With their current droneboarding set-up, up to four snowboarders can be dragged across the ice at a time. 

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In theory the top speed is around 150 kilometers per hour (94 miles per hour), but piloting becomes difficult at that velocity, so today droneboarders have to make do with speeds of around 60 kph.

Even though flight times are still restricted to around 10 minutes using on-board batteries, a drone weighing 55 kilograms (121 pounds) is able to lift up to 145 kilograms.

Having cost 35,000 euros ($37,000) to build, Aerones is now looking to partner with companies and organizations working in firefighting as well as search and rescue to take the project to its next stage.

I'll be back next week with more news from the world of robotics and AI.

Until then, hope you enjoy these videos and links...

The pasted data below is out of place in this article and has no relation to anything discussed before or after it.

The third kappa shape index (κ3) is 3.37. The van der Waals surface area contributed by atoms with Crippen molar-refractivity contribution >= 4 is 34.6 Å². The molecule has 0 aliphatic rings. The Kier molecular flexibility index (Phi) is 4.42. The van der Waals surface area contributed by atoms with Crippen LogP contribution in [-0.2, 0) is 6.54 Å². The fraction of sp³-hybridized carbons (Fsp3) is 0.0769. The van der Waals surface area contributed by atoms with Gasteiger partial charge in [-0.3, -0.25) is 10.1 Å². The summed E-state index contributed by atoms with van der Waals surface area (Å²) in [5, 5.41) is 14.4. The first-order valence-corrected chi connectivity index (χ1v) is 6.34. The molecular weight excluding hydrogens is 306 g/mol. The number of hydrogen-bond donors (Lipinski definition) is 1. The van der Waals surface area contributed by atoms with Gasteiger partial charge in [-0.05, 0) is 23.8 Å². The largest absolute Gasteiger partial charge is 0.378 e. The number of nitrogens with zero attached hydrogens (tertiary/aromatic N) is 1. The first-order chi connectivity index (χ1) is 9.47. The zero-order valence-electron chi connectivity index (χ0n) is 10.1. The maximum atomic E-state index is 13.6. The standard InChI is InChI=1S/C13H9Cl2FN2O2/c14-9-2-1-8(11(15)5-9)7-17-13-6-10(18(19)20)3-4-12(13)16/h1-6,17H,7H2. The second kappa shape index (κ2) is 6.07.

Collaborative Robots Get Friendly with Small Business (Design News
Industrial Robot Meets Artificial Intelligence to Create Art (Engineering.Com)
5 Best Dancing Robots at CES 2017 (Robotics Trends
Collaborative robots work safely beside humans (Canadian Metalworking
Top tips for a career in robotics (Robotics & Automation News
Chicago's Hype-Free 'Automate' Will Be CES for Smart People (inverse
'How we built India's biggest robot company' (BBC News
Pepper the robot gets a gig at the Oakland airport (TechCrunch
Swarm of grapefruit-sized robots helps scientists unlock secrets of the sea (DigitalTrends
Google puts up $1.5 million to help robots learn more like babies (The Verge


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Emmet Cole
Written by Emmet Cole
A freelance robotics writer since 2006, Emmet is an Economist contributor, and a regular contributor to Robotics Business Review and Robotics Trends. His writing on robots has also appeared in Wired, BBC Future, BBC Focus magazine, Space Quarterly, and numerous other outlets.